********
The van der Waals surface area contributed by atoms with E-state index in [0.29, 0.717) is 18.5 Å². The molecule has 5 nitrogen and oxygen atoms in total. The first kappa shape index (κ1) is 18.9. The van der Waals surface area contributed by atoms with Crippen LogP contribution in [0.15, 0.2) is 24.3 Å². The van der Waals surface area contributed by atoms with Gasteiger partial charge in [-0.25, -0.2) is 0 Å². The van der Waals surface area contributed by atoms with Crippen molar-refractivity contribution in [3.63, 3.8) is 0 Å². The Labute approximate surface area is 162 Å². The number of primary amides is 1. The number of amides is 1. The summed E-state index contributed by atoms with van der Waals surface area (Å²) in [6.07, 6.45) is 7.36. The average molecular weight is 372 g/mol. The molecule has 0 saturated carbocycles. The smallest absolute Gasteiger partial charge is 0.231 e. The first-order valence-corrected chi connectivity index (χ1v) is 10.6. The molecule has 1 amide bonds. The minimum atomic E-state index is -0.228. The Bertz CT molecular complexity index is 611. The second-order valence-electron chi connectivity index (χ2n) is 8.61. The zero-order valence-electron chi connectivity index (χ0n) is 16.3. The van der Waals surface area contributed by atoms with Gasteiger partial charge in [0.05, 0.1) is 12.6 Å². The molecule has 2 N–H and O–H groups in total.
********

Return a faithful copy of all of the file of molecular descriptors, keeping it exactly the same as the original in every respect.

The van der Waals surface area contributed by atoms with E-state index in [0.29, 0.717) is 18.5 Å². The molecule has 5 nitrogen and oxygen atoms in total. The first kappa shape index (κ1) is 18.9. The van der Waals surface area contributed by atoms with Crippen LogP contribution in [0.15, 0.2) is 24.3 Å². The van der Waals surface area contributed by atoms with Gasteiger partial charge in [-0.25, -0.2) is 0 Å². The van der Waals surface area contributed by atoms with Crippen molar-refractivity contribution in [3.63, 3.8) is 0 Å². The Labute approximate surface area is 162 Å². The number of primary amides is 1. The number of amides is 1. The summed E-state index contributed by atoms with van der Waals surface area (Å²) in [6.07, 6.45) is 7.36. The average molecular weight is 372 g/mol. The molecule has 0 saturated carbocycles. The smallest absolute Gasteiger partial charge is 0.231 e. The first-order valence-corrected chi connectivity index (χ1v) is 10.6. The molecule has 1 amide bonds. The minimum atomic E-state index is -0.228. The Bertz CT molecular complexity index is 611. The second-order valence-electron chi connectivity index (χ2n) is 8.61. The zero-order valence-electron chi connectivity index (χ0n) is 16.3. The van der Waals surface area contributed by atoms with Gasteiger partial charge in [0.05, 0.1) is 12.6 Å². The molecule has 2 N–H and O–H groups in total.